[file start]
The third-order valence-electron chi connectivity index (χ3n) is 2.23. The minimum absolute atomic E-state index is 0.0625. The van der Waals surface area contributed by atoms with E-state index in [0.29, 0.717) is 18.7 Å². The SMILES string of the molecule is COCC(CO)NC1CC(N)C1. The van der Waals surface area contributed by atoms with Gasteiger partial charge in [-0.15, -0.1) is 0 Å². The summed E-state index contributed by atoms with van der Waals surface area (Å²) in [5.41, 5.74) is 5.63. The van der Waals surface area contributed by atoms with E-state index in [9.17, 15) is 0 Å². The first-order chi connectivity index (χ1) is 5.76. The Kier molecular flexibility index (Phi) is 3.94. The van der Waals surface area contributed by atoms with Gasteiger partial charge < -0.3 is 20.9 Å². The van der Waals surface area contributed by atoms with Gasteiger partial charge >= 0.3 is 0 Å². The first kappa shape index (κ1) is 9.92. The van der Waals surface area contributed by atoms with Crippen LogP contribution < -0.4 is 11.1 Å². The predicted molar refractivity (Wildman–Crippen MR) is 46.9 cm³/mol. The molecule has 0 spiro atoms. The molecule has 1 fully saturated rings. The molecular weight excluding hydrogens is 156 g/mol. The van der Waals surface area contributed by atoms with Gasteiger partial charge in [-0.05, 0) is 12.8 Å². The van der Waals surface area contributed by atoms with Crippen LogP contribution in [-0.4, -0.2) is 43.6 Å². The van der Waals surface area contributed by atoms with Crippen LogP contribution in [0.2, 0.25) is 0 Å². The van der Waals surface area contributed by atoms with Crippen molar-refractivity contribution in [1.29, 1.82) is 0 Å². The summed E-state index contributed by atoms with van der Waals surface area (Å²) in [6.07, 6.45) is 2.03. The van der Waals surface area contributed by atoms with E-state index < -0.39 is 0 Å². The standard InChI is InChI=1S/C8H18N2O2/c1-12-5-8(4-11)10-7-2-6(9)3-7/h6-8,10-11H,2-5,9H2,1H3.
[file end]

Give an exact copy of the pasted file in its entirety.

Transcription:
The third-order valence-electron chi connectivity index (χ3n) is 2.23. The minimum absolute atomic E-state index is 0.0625. The van der Waals surface area contributed by atoms with E-state index in [0.29, 0.717) is 18.7 Å². The SMILES string of the molecule is COCC(CO)NC1CC(N)C1. The van der Waals surface area contributed by atoms with Gasteiger partial charge in [-0.15, -0.1) is 0 Å². The summed E-state index contributed by atoms with van der Waals surface area (Å²) in [5.41, 5.74) is 5.63. The van der Waals surface area contributed by atoms with E-state index in [9.17, 15) is 0 Å². The first-order chi connectivity index (χ1) is 5.76. The Kier molecular flexibility index (Phi) is 3.94. The van der Waals surface area contributed by atoms with Gasteiger partial charge < -0.3 is 20.9 Å². The van der Waals surface area contributed by atoms with Gasteiger partial charge >= 0.3 is 0 Å². The first kappa shape index (κ1) is 9.92. The van der Waals surface area contributed by atoms with Crippen LogP contribution < -0.4 is 11.1 Å². The predicted molar refractivity (Wildman–Crippen MR) is 46.9 cm³/mol. The molecule has 0 spiro atoms. The molecule has 1 fully saturated rings. The molecular weight excluding hydrogens is 156 g/mol. The van der Waals surface area contributed by atoms with Gasteiger partial charge in [-0.05, 0) is 12.8 Å². The van der Waals surface area contributed by atoms with Crippen LogP contribution in [-0.4, -0.2) is 43.6 Å². The van der Waals surface area contributed by atoms with Crippen LogP contribution in [0.2, 0.25) is 0 Å². The van der Waals surface area contributed by atoms with Crippen molar-refractivity contribution in [1.29, 1.82) is 0 Å². The summed E-state index contributed by atoms with van der Waals surface area (Å²) in [6.07, 6.45) is 2.03. The van der Waals surface area contributed by atoms with E-state index < -0.39 is 0 Å². The standard InChI is InChI=1S/C8H18N2O2/c1-12-5-8(4-11)10-7-2-6(9)3-7/h6-8,10-11H,2-5,9H2,1H3.